I’ve spouted off about my favorite movies of 2016, but I also watch a lot of TV, streaming and otherwise. And I’d love to throw my endorsements out for those shows as well. Hopefully, this means my favorites of 2016 get the attention they deserve. Again, I’ll make a point that I haven’t seen all the hype shows of 2016, Westworld and Atlanta being two that spring to mind as I write this list, but these picks were awesome this year and worthy of your attention.
So, without further ado, here is my top five favorite shows of 2016.
This is the newest chapter of Agents of S.H.I.E.L.D., Marvel’s spin-off show starring the revived Coulson from the first Avengers film. I’ll admit that this show has gone through its fair share of ups and downs. There was a period of time when I dropped my interest in the show completely; however, the latest season of this show brought me back in full interest and this new direction seems to be focused on individually subtitled stories starting with this one focused on Ghost Rider.
This show did for Ghost Rider what Daredevil Season 2 did for the Punisher: it created a fresh and compelling version of a character who has had big live-action flops in the past. If you can recall Nicolas Cage’s outing as Ghost Rider, you’ll know it wasn’t the best received film experience, though it was worth at least a Redbox dollar if you were a superhero fan. This version of Ghost Rider is complex and well done. Robby Reyes is an action packed character with real conflict, and he fits into the Agents of S.H.I.E.L.D. universe better than I would’ve thought. The ongoing arcs of all the characters in this season are exciting and natural, and it makes me excited for this new direction for Marvel’s only on-air show.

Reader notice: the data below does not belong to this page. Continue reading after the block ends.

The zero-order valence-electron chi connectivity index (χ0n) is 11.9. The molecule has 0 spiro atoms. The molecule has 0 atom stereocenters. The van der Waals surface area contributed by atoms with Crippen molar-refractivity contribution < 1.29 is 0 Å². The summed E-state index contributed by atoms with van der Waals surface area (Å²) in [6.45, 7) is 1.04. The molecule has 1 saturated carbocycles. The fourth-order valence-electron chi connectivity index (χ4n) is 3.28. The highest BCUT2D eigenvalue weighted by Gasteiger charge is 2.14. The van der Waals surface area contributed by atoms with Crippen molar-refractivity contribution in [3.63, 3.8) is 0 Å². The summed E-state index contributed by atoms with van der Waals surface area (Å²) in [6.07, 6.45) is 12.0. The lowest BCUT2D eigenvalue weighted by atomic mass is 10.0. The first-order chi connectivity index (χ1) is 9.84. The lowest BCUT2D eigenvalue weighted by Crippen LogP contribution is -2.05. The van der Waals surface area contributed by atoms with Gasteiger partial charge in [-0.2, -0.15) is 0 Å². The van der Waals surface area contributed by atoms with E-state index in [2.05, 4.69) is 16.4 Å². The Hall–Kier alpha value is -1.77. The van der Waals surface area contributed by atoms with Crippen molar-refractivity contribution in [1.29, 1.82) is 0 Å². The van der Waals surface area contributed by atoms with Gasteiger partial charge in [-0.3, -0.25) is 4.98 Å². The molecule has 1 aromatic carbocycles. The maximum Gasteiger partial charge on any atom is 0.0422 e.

4) Luke Cage
Another two highly anticipated Netflix originals also came out of marvel this year. The first was Daredevil Season 2, and the second was this show, Luke Cage. This is the first adaptation of Luke Cage in live-action and the debut of Marvel’s first African American character in a leading role for the MCU. The funny thing about both the Netflix shows from marvel this year is that they both have far more inspiring first halves than they do second halves of their show, a trend I hope Iron Fist won’t share when it comes out next year. However, Luke Cage carried its flaws far better than the former.
The building of the community as a character is one of the strengths of the show. Luke Cage is a part of something greater, whether you want to admit it or not. His mere existence is racialized just as other prominent African American heroes such as Black Panther and so developing Harlem around him and dealing with his prominent position as a black man in a racially divided nation is a question that’s asked implicitly.
One of the most compelling pieces of the show is when the community rallies around Luke Cage in opposition of law enforcement looking for him, wearing hoodies with bullet holes. The show talks about how symbolic it was that Luke Cage was a black man that was bulletproof and his status as a symbol of resilience under extreme violence is what puts this show into my list. The show carries its important message through the compelling nature of its second act and ultimately delivers a hero that I love and want to see more of.